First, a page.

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Comment & Response |

Varenicline for Smoking Reduction Prior to Cessation—Reply

Jon O. Ebbert, MD1; John R. Hughes, MD2; Robert J. West, PhD3
[+] Author Affiliations
1Mayo Clinic, Rochester, Minnesota
2Department of Psychiatry, University of Vermont, Burlington
3Health Behaviour Research Centre, University College London, London, England
JAMA. 2015;313(22):2285-2286. doi:10.1001/jama.2015.4981.
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In Reply Dr Cropsey and colleagues suggest that a carbon monoxide cutoff of 8 to 10 ppm or less may artificially inflate smoking abstinence rates and that a cutoff of 3 to 4 ppm or less may be more appropriate for determining abstinence in clinical trials in which smoking abstinence is the goal. For the current study, we used the recommendations of the expert panel convened by the Society for Research on Nicotine and Tobacco for the biochemical confirmation of abstinence.1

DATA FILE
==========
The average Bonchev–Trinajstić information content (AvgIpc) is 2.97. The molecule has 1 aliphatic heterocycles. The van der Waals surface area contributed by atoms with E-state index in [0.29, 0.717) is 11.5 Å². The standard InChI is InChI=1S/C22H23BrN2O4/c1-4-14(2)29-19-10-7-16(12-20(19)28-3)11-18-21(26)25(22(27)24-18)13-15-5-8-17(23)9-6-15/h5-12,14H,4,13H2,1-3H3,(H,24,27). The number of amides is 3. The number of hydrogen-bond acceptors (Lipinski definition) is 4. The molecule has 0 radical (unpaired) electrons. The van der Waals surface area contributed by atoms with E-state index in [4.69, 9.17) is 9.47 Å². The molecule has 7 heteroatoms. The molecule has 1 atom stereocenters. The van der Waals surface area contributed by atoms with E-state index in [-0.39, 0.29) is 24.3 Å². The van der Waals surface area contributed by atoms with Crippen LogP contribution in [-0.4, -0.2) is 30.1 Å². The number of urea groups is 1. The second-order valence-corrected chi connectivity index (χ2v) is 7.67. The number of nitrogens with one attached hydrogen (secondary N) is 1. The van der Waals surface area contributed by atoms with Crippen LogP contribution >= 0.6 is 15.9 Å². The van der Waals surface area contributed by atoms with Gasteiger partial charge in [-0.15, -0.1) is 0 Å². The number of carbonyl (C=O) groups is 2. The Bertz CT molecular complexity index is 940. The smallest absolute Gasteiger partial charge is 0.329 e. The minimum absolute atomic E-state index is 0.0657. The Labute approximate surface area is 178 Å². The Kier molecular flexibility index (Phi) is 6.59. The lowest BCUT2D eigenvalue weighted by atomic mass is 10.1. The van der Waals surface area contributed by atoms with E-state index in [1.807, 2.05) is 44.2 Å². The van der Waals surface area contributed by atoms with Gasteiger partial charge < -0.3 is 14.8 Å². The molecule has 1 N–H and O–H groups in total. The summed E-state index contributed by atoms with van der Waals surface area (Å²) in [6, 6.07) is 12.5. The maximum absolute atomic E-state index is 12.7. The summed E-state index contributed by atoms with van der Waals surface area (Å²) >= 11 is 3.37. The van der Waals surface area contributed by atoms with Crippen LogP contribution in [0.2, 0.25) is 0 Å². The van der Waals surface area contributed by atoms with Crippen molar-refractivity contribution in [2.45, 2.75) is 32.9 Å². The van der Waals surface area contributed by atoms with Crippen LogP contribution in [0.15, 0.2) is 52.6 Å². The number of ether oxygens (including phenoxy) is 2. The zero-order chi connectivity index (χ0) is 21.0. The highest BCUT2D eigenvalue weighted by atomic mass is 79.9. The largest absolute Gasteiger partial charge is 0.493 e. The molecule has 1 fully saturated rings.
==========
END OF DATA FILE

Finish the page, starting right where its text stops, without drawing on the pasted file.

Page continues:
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June 9, 2015
Karen L. Cropsey, PsyD; C. Brendan Clark, PhD; Peter S. Hendricks, PhD
1Department of Psychiatry, University of Alabama, Birmingham
2School of Public Health, University of Alabama, Birmingham
JAMA. 2015;313(22):2284-2285. doi:10.1001/jama.2015.4972.
June 9, 2015
R. Brooks Robey, MD; Clay A. Block, MS, MD; Daniel J. O’Rourke, MS, MD
1Veterans Affairs Medical Center, White River Junction, Vermont
JAMA. 2015;313(22):2285. doi:10.1001/jama.2015.4978.
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